Finally, the Big Day came and we motored down the channel from Cairns, planning to overnight in Port Douglas where we were going to fuel up.
It was all going swimmingly for the first few minutes, until I noticed the battery light cheerfully shining away on the starboard engine's dashboard. Buggar!
After quickly cutting the engine, we motorsailed on the remaining, healthy motor until arriving at P.D., where we tied up at the fuel dock with a little help from our friend Mark Christian.
He'd arranged for an electrician to check the boat early in the morning, but as we'd been on shore power all night, the battery was fully charged, the alternator was fine and the Sparky suggested that we just keep on trucking' North.
Which we did, but within an hour or so, the battery was flat and remained so for the duration of the trip to Thursday Island. A permanently flat Starboard starter battery.
So we developed a regime of starting the motors with the House batteries, which was a bit of a worry, because if THEY went flat, we'd REALLY be in strife. So we tended to overcompensate and probably motorsailed way more than we would've liked, just to keep charge in the batteries.
Anyway, enough of the battery battles....back to the trip.
North Queensland has strong wind. Every day. Strong, consistent South Easterly trade winds that can be a delight for a well-found sailboat....which our Big Cat certainly is.
Sailing in company with six or seven other yachts, big El Gato couldn't be held back. We often romped ahead of the pack, so that we were usually anchored comfortably at the end of each day, while our compadres were still battling the weather a few miles back.
It reminded me of how my big BMW Adventure motorcycle could handle a vast range of different conditions and perform excellently in each...brilliant design and a strong build pay dividends. So I learned a lot about the boat during the trip North.
Which was just as well. On the fourth day out from Cairns, we'd had a relatively calm morning's sail, but I knew that we were to be rounding the notoriously windy Cape Melville later in the day, and I was looking forward to another beam reach run towards the Flinders Island group.
So I had already shortened sail when we were picking our way around the corner of the Cape between rocky outcrops, and had just cleared the area when the radio crackled into life with a distress message and a set of Lat/Long position coordinates....which looked disturbingly like OUR coordinates, which meant we were Johnny-On-The-Spot for some unfolding tragedy very close nearby. Fortunately, with the sails reduced in size, it made it easier to throw the boat around in the 25-knot wind, crash jibing at random, and head out to sea where we scanned the horizon for a boat in distress. Which we didn't find until the radio commanded us to come back in again as the position of the distress signal had changed back to where we were in the first place, rounding the nasty rocky outcrops that stand off the Cape.
Between scanning the water with binoculars, dealing with the radio, dodging the rocks and steering through the 25-knot winds while trying to make sense of a set of coordinates while the plotter's screaming warning signals, it was all a bit hectic....but within five minutes, WE SPOTTED 'EM!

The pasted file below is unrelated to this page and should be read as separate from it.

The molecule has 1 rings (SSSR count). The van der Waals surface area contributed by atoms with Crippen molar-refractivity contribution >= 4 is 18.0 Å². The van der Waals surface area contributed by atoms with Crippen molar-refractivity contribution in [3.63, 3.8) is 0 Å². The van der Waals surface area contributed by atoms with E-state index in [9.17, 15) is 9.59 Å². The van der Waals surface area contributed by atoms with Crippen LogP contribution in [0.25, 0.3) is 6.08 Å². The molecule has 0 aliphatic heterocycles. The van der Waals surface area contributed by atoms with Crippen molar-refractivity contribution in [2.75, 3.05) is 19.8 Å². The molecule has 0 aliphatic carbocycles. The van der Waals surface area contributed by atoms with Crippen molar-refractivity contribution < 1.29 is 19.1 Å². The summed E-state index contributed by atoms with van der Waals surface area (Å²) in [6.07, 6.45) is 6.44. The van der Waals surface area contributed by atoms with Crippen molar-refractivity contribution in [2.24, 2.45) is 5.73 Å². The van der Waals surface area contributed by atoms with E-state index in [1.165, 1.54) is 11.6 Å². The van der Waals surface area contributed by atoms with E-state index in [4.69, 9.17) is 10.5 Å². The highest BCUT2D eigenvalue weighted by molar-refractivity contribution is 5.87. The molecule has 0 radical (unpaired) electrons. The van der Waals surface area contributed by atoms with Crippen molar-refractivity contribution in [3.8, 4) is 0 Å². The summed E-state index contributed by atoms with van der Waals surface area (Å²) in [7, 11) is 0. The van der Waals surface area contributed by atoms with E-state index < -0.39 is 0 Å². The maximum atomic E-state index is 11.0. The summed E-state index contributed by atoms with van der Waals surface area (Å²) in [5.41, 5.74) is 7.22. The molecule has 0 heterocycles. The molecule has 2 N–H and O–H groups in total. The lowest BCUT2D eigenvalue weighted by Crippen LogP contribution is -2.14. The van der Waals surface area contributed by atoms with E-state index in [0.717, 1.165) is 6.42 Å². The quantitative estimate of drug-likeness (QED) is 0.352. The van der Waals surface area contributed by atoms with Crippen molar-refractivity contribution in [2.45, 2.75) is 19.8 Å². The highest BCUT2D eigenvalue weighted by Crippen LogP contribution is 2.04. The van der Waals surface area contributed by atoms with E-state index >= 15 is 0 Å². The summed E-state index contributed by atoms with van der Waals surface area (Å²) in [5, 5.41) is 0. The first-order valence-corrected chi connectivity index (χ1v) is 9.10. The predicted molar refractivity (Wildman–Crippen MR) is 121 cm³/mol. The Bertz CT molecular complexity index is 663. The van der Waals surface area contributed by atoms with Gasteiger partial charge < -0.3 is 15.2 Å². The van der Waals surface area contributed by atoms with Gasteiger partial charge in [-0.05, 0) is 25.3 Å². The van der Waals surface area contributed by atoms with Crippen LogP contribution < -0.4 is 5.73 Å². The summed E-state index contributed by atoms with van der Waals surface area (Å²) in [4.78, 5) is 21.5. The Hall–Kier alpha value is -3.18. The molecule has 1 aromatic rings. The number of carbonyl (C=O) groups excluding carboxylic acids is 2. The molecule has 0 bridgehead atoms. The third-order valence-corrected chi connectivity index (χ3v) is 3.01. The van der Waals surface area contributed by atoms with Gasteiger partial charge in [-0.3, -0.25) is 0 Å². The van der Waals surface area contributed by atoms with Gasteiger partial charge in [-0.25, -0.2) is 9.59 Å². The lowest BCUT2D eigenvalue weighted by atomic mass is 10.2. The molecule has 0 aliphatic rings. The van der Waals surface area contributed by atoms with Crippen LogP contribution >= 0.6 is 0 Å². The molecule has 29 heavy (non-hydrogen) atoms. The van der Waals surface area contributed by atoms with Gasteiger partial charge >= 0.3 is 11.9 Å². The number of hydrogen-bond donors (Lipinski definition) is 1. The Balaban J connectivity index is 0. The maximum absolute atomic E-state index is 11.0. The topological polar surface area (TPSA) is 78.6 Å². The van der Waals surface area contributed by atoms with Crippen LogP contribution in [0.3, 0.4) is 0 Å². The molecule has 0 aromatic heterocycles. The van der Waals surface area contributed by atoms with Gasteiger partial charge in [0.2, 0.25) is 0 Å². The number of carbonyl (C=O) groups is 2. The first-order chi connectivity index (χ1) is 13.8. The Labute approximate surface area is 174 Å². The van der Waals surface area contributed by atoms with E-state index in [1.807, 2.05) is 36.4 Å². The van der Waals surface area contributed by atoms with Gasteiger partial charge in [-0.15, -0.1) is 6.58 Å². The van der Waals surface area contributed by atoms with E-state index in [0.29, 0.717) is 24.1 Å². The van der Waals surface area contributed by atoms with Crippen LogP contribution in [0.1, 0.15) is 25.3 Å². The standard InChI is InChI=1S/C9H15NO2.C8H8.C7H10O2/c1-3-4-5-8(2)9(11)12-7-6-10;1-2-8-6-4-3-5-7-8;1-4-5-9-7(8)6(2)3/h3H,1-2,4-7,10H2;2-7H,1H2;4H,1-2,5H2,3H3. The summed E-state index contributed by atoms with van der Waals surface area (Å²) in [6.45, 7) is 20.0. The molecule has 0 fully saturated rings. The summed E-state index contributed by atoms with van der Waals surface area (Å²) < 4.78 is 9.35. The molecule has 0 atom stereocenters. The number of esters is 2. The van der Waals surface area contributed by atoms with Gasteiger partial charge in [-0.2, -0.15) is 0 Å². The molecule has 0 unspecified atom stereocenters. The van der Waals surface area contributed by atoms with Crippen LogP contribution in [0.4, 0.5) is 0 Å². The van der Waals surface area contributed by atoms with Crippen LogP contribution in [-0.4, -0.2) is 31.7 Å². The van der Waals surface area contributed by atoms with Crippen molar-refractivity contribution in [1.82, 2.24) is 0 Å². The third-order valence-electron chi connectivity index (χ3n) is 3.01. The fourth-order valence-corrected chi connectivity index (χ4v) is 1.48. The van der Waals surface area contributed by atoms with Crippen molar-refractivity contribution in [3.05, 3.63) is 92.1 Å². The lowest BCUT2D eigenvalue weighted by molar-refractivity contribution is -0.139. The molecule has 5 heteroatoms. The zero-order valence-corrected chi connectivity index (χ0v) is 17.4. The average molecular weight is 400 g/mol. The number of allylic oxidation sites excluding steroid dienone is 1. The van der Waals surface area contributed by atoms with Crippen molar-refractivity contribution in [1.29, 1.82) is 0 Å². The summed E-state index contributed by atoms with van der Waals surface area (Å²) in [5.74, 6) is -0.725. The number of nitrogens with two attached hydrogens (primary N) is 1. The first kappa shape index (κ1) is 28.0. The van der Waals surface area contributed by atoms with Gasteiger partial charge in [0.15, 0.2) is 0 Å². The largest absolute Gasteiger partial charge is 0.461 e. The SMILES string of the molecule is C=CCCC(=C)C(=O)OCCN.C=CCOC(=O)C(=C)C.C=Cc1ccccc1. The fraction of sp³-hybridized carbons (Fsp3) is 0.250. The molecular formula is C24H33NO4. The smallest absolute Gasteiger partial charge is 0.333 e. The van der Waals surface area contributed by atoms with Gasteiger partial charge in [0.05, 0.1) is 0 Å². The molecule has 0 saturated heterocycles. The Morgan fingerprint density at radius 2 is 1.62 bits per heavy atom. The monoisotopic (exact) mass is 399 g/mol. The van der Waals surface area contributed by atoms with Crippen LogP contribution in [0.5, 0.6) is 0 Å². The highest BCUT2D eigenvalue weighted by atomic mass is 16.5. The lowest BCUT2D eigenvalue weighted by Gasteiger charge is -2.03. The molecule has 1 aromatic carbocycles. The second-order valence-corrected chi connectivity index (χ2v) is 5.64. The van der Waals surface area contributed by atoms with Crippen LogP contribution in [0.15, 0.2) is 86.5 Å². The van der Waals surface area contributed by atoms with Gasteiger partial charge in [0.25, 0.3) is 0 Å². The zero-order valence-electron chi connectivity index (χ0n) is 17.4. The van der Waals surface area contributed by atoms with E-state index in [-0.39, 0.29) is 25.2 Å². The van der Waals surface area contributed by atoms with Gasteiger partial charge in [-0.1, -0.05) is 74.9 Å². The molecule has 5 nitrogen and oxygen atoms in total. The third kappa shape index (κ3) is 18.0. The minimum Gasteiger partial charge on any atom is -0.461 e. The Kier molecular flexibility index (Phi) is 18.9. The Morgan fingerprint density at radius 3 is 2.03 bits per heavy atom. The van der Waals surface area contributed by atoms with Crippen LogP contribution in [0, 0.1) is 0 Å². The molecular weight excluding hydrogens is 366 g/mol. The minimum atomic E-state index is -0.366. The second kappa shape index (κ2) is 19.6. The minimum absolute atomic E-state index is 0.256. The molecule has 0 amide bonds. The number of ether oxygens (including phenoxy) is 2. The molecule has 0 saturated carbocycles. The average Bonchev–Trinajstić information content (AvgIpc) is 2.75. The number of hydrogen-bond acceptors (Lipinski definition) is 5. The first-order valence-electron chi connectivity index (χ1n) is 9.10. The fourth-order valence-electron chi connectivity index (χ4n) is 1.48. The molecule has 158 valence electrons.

A bright orange "V" Sheet held aloft with fishing rods led us to the 5-metre open boat, where a father and his teenage son were VERY glad to see us. We sailed past them, letting them know we'd be back once we'd dropped our sails. Which we did, then came back and threw them a towline and we then towed them to safety for an hour or so, until we could drop anchor near the beach. Then, it was hitch them to the dinghy and take them to dry land, which they were very happy to be on. They'd been anchored off the nasty big rock all night, had slept on the floor of the open boat, and were quite exhausted. Thankfully, they had been well prepared and very sensible, and survived their engine trouble because they didn't panic and did everything right. So they were great people to rescue!
After that little episode, it was on to Flinders Island, where our little group of fellow cruisers had already anchored, and we felt like we had really earned our sundown drinks on the beach that night.
The next morning, it was off from Flinders Island towards anchorage at Morris Island, and time for a bit more boat trouble, this time from "Brahminy Too" who dropped to the back of the pack while fixing fuel leak issues. So it was their turn to limp into the anchorage in the dark that night.
And the next day, it was "Wirraway"'s turn, when they lost their steering midway through a windy, blustery passage and drifted aimlessly until Gary, her skipper, jury-rigged an emergency tiller.
It seemed that every day, something was going wrong to somebody, and it's quite remarkable just how resilient and resourceful these superannuated old cruisers can be when it comes to the test.
The whole trip North, from Cairns to Thursday Island, was done in just six days....pretty quick compared to a few years ago when we did it in over a month aboard "Endurance".
But it was a more boisterous, purposeful passage this time, and we didn't mind so much because we'd already done it, so even passing the top of Cape York didn't hold the same thrill. It was a great opportunity though to learn more about our boat and I feel more confident for our Indonesian expedition having done the Queensland coast this past week.
And it's our jumping-off place for the big crossing to Indonesia. In the morning, we're setting off on a five day/six night crossing to the port of Tual in North Eastern Indonesia. We've been sorting out any outstanding issues....(we think we've won the Battle Of The Battery....we went and bought a new one) and now, we're quietly confident, and ready to go on the morning tide.
So, all being well, the next blog will be written in Indonesia......